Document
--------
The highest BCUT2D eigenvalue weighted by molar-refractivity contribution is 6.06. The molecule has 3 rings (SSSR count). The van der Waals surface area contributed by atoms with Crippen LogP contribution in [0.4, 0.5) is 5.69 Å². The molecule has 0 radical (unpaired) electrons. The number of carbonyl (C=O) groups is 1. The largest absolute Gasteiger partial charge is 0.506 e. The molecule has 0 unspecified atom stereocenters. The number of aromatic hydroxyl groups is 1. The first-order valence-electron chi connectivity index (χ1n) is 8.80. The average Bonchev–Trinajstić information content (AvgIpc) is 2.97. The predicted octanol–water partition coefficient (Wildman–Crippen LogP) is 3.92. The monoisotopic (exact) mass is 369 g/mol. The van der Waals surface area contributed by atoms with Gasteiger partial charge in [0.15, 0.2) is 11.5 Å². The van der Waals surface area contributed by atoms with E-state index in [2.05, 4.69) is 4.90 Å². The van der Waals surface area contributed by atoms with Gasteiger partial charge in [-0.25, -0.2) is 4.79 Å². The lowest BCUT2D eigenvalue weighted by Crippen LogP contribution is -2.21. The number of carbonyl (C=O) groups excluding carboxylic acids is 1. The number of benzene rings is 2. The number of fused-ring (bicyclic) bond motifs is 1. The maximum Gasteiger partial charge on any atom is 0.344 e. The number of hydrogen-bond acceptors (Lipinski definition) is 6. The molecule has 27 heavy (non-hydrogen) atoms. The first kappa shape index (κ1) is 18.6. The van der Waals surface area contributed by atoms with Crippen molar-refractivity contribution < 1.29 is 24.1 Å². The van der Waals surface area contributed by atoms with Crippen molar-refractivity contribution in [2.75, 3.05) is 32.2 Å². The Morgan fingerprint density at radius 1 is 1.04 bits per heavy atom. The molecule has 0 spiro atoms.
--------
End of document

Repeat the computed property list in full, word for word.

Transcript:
The highest BCUT2D eigenvalue weighted by molar-refractivity contribution is 6.06. The molecule has 3 rings (SSSR count). The van der Waals surface area contributed by atoms with Crippen LogP contribution in [0.4, 0.5) is 5.69 Å². The molecule has 0 radical (unpaired) electrons. The number of carbonyl (C=O) groups is 1. The largest absolute Gasteiger partial charge is 0.506 e. The molecule has 0 unspecified atom stereocenters. The number of aromatic hydroxyl groups is 1. The first-order valence-electron chi connectivity index (χ1n) is 8.80. The average Bonchev–Trinajstić information content (AvgIpc) is 2.97. The predicted octanol–water partition coefficient (Wildman–Crippen LogP) is 3.92. The monoisotopic (exact) mass is 369 g/mol. The van der Waals surface area contributed by atoms with Gasteiger partial charge in [0.15, 0.2) is 11.5 Å². The van der Waals surface area contributed by atoms with E-state index in [2.05, 4.69) is 4.90 Å². The van der Waals surface area contributed by atoms with Gasteiger partial charge in [-0.25, -0.2) is 4.79 Å². The lowest BCUT2D eigenvalue weighted by Crippen LogP contribution is -2.21. The number of carbonyl (C=O) groups excluding carboxylic acids is 1. The number of benzene rings is 2. The number of fused-ring (bicyclic) bond motifs is 1. The maximum Gasteiger partial charge on any atom is 0.344 e. The number of hydrogen-bond acceptors (Lipinski definition) is 6. The molecule has 27 heavy (non-hydrogen) atoms. The first kappa shape index (κ1) is 18.6. The van der Waals surface area contributed by atoms with Crippen molar-refractivity contribution < 1.29 is 24.1 Å². The van der Waals surface area contributed by atoms with Crippen molar-refractivity contribution in [2.75, 3.05) is 32.2 Å². The Morgan fingerprint density at radius 1 is 1.04 bits per heavy atom. The molecule has 0 spiro atoms.